You live in Massachusetts, you own or lease a car, you always make your monthly insurance payments, then “boom” one day your involved in an accident.  You notify your insurance company of what happened and most of the time the insurance carrier will make all the appropriate payments, you receive the proper compensation and the case is closed.  However, there are some instances where the insurance company may not be so amenable to making the payments- and that’s when customers can run into trouble.

The definition of an insurance company is “a business that provides coverage, in the form of compensation resulting from loss, damages, injury, treatment or hardship in exchange for premium payments.” You pay insurance companies in exchange for the promise that they will provide some level of protection if the need arises. An insurance company has a duty to not only provide that protection, but also to negotiate and settle claims with your best interests in mind. This is called ‘good faith.’ If you believe that your insurance company isn’t following good faith practices, what do you do?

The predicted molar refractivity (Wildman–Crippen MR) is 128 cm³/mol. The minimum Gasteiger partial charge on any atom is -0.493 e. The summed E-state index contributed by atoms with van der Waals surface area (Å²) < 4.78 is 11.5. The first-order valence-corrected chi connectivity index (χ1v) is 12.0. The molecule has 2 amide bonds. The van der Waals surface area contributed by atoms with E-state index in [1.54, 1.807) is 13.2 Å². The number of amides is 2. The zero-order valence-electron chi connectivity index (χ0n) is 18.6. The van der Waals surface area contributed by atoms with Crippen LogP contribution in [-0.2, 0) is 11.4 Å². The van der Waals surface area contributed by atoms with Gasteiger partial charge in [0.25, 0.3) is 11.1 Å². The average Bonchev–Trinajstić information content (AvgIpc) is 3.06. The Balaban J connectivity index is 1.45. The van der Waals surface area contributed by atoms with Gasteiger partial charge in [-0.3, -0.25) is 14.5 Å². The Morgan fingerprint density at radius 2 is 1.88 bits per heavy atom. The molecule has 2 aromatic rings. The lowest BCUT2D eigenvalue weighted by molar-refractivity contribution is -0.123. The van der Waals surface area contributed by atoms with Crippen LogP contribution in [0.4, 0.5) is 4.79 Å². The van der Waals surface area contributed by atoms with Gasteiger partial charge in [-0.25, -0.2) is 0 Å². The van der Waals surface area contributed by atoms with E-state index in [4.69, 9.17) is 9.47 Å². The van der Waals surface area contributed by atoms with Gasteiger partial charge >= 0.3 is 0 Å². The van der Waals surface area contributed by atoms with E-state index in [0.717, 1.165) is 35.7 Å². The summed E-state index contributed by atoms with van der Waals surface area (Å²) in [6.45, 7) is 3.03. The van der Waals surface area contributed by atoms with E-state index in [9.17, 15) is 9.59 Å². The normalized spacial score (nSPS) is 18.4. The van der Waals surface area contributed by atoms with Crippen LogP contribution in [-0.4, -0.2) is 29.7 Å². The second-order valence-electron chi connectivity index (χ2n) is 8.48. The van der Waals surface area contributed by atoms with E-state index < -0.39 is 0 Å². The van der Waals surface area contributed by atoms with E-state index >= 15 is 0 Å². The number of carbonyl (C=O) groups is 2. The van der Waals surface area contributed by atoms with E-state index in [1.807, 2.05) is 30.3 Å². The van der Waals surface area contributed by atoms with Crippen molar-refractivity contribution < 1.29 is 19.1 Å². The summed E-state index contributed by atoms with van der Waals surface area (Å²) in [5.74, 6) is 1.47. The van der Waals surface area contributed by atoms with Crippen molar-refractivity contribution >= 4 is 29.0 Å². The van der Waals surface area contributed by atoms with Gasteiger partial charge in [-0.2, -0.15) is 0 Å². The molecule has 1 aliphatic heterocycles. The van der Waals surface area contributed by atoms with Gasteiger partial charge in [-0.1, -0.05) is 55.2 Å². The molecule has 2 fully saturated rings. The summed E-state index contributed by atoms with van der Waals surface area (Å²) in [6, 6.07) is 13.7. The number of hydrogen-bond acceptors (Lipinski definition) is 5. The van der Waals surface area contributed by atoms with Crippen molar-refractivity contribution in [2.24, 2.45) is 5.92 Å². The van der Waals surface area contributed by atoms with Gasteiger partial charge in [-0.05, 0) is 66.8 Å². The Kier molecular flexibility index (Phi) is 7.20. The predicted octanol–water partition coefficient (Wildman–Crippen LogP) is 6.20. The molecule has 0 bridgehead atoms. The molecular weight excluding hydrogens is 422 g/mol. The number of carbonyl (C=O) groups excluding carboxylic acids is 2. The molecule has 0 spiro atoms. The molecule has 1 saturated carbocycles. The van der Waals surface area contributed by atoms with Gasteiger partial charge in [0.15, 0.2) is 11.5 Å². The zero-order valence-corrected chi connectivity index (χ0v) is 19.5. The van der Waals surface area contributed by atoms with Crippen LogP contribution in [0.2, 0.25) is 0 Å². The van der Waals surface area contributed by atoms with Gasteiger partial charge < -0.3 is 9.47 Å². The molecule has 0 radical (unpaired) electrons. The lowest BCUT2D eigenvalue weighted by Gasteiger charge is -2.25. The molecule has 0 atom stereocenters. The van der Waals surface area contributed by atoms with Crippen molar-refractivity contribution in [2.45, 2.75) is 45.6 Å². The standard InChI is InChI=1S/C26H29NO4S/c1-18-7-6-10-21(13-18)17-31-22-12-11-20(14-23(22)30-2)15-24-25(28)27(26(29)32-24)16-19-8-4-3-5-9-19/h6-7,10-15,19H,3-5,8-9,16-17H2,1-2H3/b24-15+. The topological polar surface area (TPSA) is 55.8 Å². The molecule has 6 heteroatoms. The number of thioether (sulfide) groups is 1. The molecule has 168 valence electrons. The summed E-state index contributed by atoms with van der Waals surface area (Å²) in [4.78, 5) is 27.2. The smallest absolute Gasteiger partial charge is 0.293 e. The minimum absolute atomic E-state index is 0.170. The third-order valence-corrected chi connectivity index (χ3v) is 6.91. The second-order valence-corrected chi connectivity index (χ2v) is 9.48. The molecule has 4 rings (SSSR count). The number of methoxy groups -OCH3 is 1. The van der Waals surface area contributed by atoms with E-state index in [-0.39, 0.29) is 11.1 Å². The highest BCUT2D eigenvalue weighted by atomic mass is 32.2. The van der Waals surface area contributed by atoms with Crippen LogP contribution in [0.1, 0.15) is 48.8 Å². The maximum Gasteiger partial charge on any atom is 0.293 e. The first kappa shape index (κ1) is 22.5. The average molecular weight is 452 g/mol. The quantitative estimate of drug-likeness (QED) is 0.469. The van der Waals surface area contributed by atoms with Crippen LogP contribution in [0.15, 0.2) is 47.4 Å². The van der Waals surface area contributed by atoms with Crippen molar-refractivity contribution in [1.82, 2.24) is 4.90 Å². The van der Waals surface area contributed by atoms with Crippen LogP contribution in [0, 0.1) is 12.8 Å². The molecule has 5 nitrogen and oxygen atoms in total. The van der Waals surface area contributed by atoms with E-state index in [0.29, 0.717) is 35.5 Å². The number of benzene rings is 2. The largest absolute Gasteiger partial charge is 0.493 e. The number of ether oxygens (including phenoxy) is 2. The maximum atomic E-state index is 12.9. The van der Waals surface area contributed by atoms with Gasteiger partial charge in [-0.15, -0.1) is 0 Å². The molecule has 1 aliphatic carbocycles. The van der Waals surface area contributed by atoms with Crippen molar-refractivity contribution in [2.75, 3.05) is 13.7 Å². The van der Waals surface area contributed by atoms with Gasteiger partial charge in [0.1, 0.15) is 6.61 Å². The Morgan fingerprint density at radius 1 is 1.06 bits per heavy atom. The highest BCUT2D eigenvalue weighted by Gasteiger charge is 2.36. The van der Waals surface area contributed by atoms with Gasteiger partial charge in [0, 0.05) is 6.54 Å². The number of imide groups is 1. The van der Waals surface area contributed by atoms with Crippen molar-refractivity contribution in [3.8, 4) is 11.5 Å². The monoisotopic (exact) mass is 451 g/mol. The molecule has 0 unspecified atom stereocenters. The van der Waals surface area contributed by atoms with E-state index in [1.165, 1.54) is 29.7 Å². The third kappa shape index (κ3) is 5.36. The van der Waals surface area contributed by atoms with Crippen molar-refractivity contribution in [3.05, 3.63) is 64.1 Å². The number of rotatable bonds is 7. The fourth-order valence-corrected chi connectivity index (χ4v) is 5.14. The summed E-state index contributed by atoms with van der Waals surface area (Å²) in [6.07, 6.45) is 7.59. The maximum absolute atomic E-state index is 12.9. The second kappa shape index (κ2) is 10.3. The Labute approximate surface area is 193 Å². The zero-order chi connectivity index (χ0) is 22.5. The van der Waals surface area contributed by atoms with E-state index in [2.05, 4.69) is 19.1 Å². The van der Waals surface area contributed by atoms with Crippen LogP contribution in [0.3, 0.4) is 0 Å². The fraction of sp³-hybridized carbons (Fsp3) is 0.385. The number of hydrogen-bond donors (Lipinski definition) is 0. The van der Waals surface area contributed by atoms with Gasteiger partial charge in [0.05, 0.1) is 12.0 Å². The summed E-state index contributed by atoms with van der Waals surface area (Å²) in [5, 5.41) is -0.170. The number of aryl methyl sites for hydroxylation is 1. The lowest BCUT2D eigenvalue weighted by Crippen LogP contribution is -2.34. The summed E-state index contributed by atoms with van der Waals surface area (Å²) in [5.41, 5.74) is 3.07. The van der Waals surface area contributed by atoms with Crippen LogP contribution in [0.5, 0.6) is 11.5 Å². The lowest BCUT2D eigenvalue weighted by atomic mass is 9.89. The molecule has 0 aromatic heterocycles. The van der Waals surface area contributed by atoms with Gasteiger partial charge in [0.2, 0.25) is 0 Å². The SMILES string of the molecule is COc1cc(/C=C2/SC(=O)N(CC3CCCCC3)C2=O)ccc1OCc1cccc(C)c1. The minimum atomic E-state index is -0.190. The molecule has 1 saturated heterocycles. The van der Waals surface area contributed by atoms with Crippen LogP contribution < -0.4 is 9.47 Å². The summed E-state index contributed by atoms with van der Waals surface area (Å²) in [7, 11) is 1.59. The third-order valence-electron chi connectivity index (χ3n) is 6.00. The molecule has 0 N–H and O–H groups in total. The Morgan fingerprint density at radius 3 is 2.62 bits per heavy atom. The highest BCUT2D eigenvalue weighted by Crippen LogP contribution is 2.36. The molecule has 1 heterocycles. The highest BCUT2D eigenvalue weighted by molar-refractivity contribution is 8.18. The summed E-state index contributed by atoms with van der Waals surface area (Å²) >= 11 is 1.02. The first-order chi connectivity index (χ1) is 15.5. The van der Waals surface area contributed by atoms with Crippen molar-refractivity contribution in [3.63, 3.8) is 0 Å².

What Constitutes a Bad Faith Claim?

When you purchase insurance, whether it’s home, auto, health, life, or any other type of insurance, the carrier is legally bound to the terms within the policy. If the insurance company fails to honor the agreement, it is acting in bad faith. This is true for both your own insurance company and a third party carrier, if one is involved.

Third Party Insurance and Bad Faith Practices